Join Tim Grey for an in-depth discussion in this video Assembling from Adobe Bridge, part of Learning HDR (2012).
Using Photoshop to create a high dynamic range image requires, of course, that you identify the individual images that you want to use to assemble the final result. One of the easiest ways to get started with that process is to take advantage of Adobe Bridge, which is included with Photoshop. You can navigate to a folder that contains the frames you want to assemble into a composite high dynamic range image. In this case, I have several exposures captured in a wine shop, and I want to assemble all three of these into a single final result.
So, I'll go ahead and choose the first image by simply clicking on its Thumbnail, and then hold the Shift key and click on the last image in the sequence. And that will select all of the images in that sequence. Here just three images, so I click on the first image and shift-click on the third image and all three of those photos then are selected. In this case, I think the color temperature is a little bit off, especially in the center photo you can see that the color is a bit too yellow, I think. So, I'd also like to apply some basic adjustments to these images before I send them into Photoshop. Keep in mind that when I send these images to Photoshop in order to create an HDR image.
The images will be processed based on the current raw conversion settings. In this case, I've not applied any adjustments, so I want to adjust the image first using Adobe Camera Raw. And I can do that effectively right within Bridge. I'll go to the Edit menu and choose Preferences, on Macintosh this would be Bridge Preferences from the menu, and that will bring up the Preferences dialog. On the General Page, I'll make sure to turn on the double-click Edits Camera Raw setting in Bridge check-box. And what that means is that when I double-click on a photo, instead of just opening in Photoshop it will open with Adobe Camera Raw directly in Bridge, so that I can fine tune the appearance of the photo. I have that check box turned on, and so I'll go ahead and click OK. And now with all three images selected, I'll go ahead and double-click on the Thumbnail of one of those images.
And all three will be opened in Adobe Camera Raw. I'll go ahead and click on the second image, because I want to use that one as the basis of my adjustments. And then I'll click the Select All button at the top of the filmstrip in Adobe Camera Raw. And then I'll come over to the Adjustment controls, and in the basic section I'll adjust the Color Temperature shifting it down a little bit toward blue. And I think also shifting the tint a little bit more toward green, it seems a little bit too magenta in this case. And I also think I'm going to reduce the vibrance of the image, and in fact maybe also take down the saturation just to tone down those colors a little bit. I can always boost them a little bit more during the HDR process. But in this case, I'd like to start with something a little bit more muted. I'm pretty happy with that adjustment, I'll tinker with the color temperature just a little bit more.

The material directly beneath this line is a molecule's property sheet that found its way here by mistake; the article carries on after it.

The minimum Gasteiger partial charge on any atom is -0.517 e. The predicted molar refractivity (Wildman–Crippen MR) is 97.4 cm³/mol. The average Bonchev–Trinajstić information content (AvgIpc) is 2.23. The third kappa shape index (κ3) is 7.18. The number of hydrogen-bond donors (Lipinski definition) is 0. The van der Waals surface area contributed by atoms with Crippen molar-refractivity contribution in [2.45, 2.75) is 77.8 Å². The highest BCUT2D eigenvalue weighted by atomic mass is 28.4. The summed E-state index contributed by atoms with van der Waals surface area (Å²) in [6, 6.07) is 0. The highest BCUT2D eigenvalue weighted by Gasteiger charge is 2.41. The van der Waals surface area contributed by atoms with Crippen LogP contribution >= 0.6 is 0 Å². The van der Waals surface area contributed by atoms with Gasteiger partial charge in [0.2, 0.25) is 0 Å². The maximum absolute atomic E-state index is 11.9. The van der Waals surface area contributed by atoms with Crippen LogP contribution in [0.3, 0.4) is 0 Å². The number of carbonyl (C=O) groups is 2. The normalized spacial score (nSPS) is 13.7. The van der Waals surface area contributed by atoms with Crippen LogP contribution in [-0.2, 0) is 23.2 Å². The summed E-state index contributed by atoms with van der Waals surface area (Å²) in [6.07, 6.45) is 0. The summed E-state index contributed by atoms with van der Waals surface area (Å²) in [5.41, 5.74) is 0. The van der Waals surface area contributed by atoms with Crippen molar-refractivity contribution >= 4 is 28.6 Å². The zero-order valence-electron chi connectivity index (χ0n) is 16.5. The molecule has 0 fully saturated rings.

Maybe get rid of some more of that yellow from the photo, and that will do just fine. So, I will go ahead and click the Done button. Noticed that I am not going to open the images, I am simply going to save the settings. So, I'll click Done, and I am right back in Bridge and the adjustments have been applied to those three images. So, now I am ready to actually assemble the HDR based on these raw caterers. So, I'll go to the tools menu and then choose Photoshop, followed by Merge to HDR Pro. And when I choose that command, Photoshop will launch, if it's not already open, and the images will be processed and assembled into a basic HDR.
And the HDR Pro dialog will appear allowing me to fine tune the overall adjustments for the image to create the final result. And so you can see we have the merged HDR Pro dialog now. We can fine tune all of the settings for our HDR image, and then simply click OK. In this case I'll just leave the default settings for processing the image, and that will cause Photoshop to process with HDR Pro and create my final HDR image. So, you can see the process is very, very simple using Bridge to identify which images you want to assemble. And then sending those over to Photoshop with instructions to create an HDR image.
- Capturing, reviewing, and organizing HDR images
- Maximizing detail in a single image
- Simple single-image HDR
- Assembling from Bridge or Lightroom
- Choosing a conversion mode
- Using presets
- HDR Pro adjustment options
- Using Nik HDR Efex Pro
- Using Photomatix